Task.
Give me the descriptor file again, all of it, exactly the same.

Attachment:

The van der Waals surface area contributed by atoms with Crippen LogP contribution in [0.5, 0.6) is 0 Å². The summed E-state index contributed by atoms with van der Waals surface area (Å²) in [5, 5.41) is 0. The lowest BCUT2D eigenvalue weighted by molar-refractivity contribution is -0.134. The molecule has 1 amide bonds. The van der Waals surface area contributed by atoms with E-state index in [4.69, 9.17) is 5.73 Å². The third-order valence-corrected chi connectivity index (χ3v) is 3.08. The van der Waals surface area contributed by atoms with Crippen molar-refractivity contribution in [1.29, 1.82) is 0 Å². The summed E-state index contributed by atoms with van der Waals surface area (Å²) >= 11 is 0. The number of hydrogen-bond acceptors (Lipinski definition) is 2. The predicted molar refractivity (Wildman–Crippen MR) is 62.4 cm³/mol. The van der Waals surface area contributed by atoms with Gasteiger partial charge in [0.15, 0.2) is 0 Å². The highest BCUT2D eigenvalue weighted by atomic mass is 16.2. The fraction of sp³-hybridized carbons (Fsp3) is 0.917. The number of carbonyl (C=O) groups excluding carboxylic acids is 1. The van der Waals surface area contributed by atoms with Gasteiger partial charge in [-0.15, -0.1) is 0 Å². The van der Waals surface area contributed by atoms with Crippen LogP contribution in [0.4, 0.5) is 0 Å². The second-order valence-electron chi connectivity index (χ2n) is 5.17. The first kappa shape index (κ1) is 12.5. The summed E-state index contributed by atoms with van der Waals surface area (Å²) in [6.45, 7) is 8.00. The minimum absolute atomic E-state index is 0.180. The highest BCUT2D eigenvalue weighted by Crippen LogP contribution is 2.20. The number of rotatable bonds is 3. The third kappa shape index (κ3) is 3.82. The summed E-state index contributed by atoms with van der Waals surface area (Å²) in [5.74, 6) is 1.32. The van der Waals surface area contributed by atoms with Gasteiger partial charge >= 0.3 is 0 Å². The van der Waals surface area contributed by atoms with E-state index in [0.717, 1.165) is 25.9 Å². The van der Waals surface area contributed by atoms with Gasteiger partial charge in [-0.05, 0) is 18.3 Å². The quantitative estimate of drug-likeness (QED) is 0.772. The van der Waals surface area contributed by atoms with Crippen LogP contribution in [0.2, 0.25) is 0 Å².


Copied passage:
The van der Waals surface area contributed by atoms with Crippen LogP contribution in [0.5, 0.6) is 0 Å². The summed E-state index contributed by atoms with van der Waals surface area (Å²) in [5, 5.41) is 0. The lowest BCUT2D eigenvalue weighted by molar-refractivity contribution is -0.134. The molecule has 1 amide bonds. The van der Waals surface area contributed by atoms with E-state index in [4.69, 9.17) is 5.73 Å². The third-order valence-corrected chi connectivity index (χ3v) is 3.08. The van der Waals surface area contributed by atoms with Crippen molar-refractivity contribution in [1.29, 1.82) is 0 Å². The summed E-state index contributed by atoms with van der Waals surface area (Å²) >= 11 is 0. The number of hydrogen-bond acceptors (Lipinski definition) is 2. The predicted molar refractivity (Wildman–Crippen MR) is 62.4 cm³/mol. The van der Waals surface area contributed by atoms with Gasteiger partial charge in [0.15, 0.2) is 0 Å². The highest BCUT2D eigenvalue weighted by atomic mass is 16.2. The fraction of sp³-hybridized carbons (Fsp3) is 0.917. The number of carbonyl (C=O) groups excluding carboxylic acids is 1. The van der Waals surface area contributed by atoms with Gasteiger partial charge in [-0.15, -0.1) is 0 Å². The van der Waals surface area contributed by atoms with Crippen LogP contribution in [0.4, 0.5) is 0 Å². The second-order valence-electron chi connectivity index (χ2n) is 5.17. The first kappa shape index (κ1) is 12.5. The summed E-state index contributed by atoms with van der Waals surface area (Å²) in [6.45, 7) is 8.00. The minimum absolute atomic E-state index is 0.180. The highest BCUT2D eigenvalue weighted by Crippen LogP contribution is 2.20. The number of rotatable bonds is 3. The third kappa shape index (κ3) is 3.82. The summed E-state index contributed by atoms with van der Waals surface area (Å²) in [5.74, 6) is 1.32. The van der Waals surface area contributed by atoms with Gasteiger partial charge >= 0.3 is 0 Å². The van der Waals surface area contributed by atoms with E-state index in [0.717, 1.165) is 25.9 Å². The van der Waals surface area contributed by atoms with Gasteiger partial charge in [-0.05, 0) is 18.3 Å². The quantitative estimate of drug-likeness (QED) is 0.772. The van der Waals surface area contributed by atoms with Crippen LogP contribution in [0.2, 0.25) is 0 Å².